"Official" Audyssey thread (FAQ in post #51779) - Page 2393 - AVS Forum
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post #71761 of 71764 Old Today, 10:02 AM
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Originally Posted by Alan P View Post
Audyssey always calibrates my system (all Klipsch front stage) a bit on the bright side as well, but I've found that if I engage Cinema re-EQ that pretty much takes care of it.
I'm of the thought that the features like THX/Re-EQ, Cinema Filter, or any of the other sound-enhancing features are artificial fixes for issues that can be corrected naturally with the right set-up. I think Audyssey with Dynamic EQ engaged is designed to ideally work i.e. create the industry-standard cinema sound-curve (correct me if wrong). The challenge is doing the set-up "correctly" so Audyssey can accomplish that, in other words meeting it at least half way to help it work correctly. So by that rationale an ideal setup should not be overly bright. I don't have the Klipsch or the same room as you so in your case Re:EQ could be only solution. Always learning here!
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post #71762 of 71764 Old Today, 10:56 AM
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Originally Posted by brad713 View Post
that's very interesting, I'm unfamiliar with these discrete codes - do they give you possible access to all settings, as opposed to just copying what's on the onkyo remote?
In theory.

Someone will have had to of found the discrete codes and posted them somewhere (Remote Central is a good resource)....but yeah, you can typically find discrete codes for a lot of functions not available on the factory remotes.

But, you have to have a remote that will accept those codes....I think the Harmony's can do some, but I use a URC MX-800 (that I've been using for 10+ years) that I can pretty much use any hex code with so I'm not sure of others.
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post #71763 of 71764 Old Today, 10:58 AM
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Originally Posted by Napoleon D View Post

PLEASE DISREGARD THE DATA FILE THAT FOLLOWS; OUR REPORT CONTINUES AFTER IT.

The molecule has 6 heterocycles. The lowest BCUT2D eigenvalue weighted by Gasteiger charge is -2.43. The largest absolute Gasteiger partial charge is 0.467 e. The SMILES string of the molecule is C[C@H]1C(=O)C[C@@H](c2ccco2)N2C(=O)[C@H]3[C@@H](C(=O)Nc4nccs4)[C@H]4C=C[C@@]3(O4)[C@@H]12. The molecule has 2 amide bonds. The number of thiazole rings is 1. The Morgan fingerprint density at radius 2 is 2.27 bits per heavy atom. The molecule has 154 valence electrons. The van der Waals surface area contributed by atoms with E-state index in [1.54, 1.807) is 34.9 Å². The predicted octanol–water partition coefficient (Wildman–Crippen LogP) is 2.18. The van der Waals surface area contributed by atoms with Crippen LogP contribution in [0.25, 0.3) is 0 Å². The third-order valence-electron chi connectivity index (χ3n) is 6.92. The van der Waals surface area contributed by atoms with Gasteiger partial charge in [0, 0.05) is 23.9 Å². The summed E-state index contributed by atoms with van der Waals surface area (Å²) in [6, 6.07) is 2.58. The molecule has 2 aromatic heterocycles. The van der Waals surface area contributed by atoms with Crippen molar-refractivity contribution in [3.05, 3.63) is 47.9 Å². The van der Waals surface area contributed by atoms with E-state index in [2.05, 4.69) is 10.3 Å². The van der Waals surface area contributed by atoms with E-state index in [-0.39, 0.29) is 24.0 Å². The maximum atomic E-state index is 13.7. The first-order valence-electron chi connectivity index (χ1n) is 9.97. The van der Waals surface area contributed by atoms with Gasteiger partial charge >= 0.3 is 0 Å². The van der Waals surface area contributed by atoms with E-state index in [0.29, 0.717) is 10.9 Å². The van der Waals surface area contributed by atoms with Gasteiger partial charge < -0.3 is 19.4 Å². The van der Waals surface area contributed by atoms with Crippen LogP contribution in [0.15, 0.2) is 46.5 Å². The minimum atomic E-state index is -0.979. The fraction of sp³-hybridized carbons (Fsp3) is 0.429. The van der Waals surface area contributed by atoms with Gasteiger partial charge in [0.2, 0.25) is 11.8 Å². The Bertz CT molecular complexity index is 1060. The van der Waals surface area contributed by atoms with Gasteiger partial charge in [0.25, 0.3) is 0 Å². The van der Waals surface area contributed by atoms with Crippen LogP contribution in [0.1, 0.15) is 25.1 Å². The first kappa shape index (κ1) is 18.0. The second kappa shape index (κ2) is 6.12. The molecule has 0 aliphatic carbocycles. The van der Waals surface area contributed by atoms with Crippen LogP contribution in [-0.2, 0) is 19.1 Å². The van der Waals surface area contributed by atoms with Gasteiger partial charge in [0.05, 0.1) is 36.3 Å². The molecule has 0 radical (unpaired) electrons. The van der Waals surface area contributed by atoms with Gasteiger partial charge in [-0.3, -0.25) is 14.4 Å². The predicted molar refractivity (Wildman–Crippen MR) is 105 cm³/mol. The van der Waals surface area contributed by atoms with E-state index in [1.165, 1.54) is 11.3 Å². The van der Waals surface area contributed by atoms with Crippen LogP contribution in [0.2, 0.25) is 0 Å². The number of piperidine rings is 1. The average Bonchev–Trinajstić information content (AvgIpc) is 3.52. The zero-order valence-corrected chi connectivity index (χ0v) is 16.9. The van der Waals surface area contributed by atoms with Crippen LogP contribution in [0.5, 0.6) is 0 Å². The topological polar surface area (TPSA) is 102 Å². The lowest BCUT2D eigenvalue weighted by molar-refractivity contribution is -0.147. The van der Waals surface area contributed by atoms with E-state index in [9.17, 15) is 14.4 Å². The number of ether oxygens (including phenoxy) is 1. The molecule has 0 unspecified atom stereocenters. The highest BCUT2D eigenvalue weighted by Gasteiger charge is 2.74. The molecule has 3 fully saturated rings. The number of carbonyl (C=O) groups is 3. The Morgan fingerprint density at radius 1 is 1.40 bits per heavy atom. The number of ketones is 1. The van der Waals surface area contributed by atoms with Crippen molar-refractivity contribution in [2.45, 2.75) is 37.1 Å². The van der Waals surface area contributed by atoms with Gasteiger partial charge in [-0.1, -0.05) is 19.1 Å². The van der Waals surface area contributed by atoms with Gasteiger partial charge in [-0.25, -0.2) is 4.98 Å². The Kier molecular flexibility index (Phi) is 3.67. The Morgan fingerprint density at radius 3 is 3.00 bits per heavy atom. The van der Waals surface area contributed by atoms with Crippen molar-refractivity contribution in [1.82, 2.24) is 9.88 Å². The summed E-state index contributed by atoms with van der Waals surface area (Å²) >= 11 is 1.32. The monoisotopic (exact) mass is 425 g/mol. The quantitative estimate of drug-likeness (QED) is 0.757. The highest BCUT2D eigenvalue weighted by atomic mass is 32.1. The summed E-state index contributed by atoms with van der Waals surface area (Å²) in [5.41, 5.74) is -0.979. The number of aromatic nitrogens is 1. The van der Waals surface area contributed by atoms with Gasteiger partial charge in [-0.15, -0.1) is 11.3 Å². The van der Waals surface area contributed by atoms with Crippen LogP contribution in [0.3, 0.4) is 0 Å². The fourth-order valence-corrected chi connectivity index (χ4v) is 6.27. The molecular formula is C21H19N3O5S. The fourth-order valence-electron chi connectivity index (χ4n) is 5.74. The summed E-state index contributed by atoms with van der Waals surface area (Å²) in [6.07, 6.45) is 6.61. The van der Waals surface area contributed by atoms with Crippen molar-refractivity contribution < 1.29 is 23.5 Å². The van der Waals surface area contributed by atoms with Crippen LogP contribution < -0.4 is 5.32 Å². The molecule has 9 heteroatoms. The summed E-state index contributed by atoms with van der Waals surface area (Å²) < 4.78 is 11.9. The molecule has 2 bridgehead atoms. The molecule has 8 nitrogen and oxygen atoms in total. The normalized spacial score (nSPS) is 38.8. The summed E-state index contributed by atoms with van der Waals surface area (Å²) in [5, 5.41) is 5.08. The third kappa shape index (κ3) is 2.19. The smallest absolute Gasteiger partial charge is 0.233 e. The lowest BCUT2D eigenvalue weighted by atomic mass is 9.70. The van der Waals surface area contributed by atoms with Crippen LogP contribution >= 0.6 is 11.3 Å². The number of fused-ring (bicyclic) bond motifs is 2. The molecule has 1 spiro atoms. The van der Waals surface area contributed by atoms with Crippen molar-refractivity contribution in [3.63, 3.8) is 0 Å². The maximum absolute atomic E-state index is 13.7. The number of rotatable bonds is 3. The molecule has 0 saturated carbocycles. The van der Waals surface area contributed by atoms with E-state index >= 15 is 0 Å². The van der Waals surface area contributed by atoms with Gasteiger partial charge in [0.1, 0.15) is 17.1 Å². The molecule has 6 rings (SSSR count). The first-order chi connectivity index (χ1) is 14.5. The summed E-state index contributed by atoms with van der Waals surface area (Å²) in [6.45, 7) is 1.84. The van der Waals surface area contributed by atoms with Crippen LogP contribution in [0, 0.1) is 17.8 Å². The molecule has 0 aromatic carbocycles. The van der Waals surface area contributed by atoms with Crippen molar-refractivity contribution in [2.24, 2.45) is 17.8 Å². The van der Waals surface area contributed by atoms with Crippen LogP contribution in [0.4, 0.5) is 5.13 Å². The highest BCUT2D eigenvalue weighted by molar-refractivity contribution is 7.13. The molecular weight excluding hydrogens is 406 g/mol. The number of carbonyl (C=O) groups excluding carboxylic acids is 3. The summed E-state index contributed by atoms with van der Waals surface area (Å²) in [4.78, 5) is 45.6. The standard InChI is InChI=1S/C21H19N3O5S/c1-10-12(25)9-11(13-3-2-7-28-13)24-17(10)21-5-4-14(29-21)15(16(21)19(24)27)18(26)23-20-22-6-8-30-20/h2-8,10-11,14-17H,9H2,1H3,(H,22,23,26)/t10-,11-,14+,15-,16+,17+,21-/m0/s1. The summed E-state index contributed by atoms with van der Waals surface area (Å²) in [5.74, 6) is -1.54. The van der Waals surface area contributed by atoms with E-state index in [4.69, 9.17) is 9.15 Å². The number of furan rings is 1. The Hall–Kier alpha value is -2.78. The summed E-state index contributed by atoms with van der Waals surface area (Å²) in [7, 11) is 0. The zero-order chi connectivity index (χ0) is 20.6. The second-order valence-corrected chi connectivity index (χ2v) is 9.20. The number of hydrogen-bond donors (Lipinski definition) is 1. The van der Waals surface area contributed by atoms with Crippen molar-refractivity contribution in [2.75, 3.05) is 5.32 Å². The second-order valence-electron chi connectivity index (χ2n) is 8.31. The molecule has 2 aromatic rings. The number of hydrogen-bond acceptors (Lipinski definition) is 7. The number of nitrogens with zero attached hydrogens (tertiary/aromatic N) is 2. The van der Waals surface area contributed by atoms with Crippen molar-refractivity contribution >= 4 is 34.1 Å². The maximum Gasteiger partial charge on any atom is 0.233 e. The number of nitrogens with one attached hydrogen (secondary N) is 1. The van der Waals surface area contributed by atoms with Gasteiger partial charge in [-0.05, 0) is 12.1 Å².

I'm of the thought that the features like THX/Re-EQ, Cinema Filter, or any of the other sound-enhancing features are artificial fixes for issues that can be corrected naturally with the right set-up. I think Audyssey with Dynamic EQ engaged is designed to ideally work i.e. create the industry-standard cinema sound-curve (correct me if wrong). The challenge is doing the set-up "correctly" so Audyssey can accomplish that, in other words meeting it at least half way to help it work correctly. So by that rationale an ideal setup should not be overly bright. I don't have the Klipsch or the same room as you so in your case Re:EQ could be only solution. Always learning here!
Dyn EQ is meant to deal with how humans hear at lower volume levels, not to reproduce any "industry-standard".

I've had my Klipsch speakers for over 20 years and have always used Cinema EQ...works for me in my system.
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post #71764 of 71764 Old Today, 11:03 AM
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Originally Posted by Napoleon D View Post
I'm of the thought that the features like THX/Re-EQ, Cinema Filter, or any of the other sound-enhancing features are artificial fixes for issues that can be corrected naturally with the right set-up. I think Audyssey with Dynamic EQ engaged is designed to ideally work i.e. create the industry-standard cinema sound-curve (correct me if wrong). The challenge is doing the set-up "correctly" so Audyssey can accomplish that, in other words meeting it at least half way to help it work correctly. So by that rationale an ideal setup should not be overly bright. I don't have the Klipsch or the same room as you so in your case Re:EQ could be only solution. Always learning here!
It's hard to know how much your room might be a factor in the equation and whether some discrete acoustic treatments might help. But you mentioned microphone height and that has definitely been a factor in my case. Our ears are actually a little lower than we think they are--at least 5.5" down from the top of my head to the middle of my ear canal in my case. And until recently I was pretty consistently using microphone positions that were a little too high. I have found that making very sure that the mic. positions are a little lower--just 2-3" lower gets them to the middle or bottom of my ear canal--has helped to reduce the perceived brightness in my room.

It's all so speaker/room dependent that mic. height might be a minor factor in some calibrations, but it seems to help in mine. Of course there can be trade-offs with respect to a clear line of sight to your surrounds or rear surrounds; fortunately not a factor in my case. But if it were a factor, and I had to choose, I would probably optimize the sound for my center and fronts, and accept some degree of compromise for my surrounds. I would naturally have to experiment to determine how much compromise I was willing to live with. But the FAQ suggestions, the center speaker angle, and the mic. height at least give you a methodology for experimenting to hear what works best for you.

Last edited by mthomas47; Today at 12:57 PM. Reason: I wrote the distance from the top of my head to the ear canal wrong. See, I told you it was farther than I thought.
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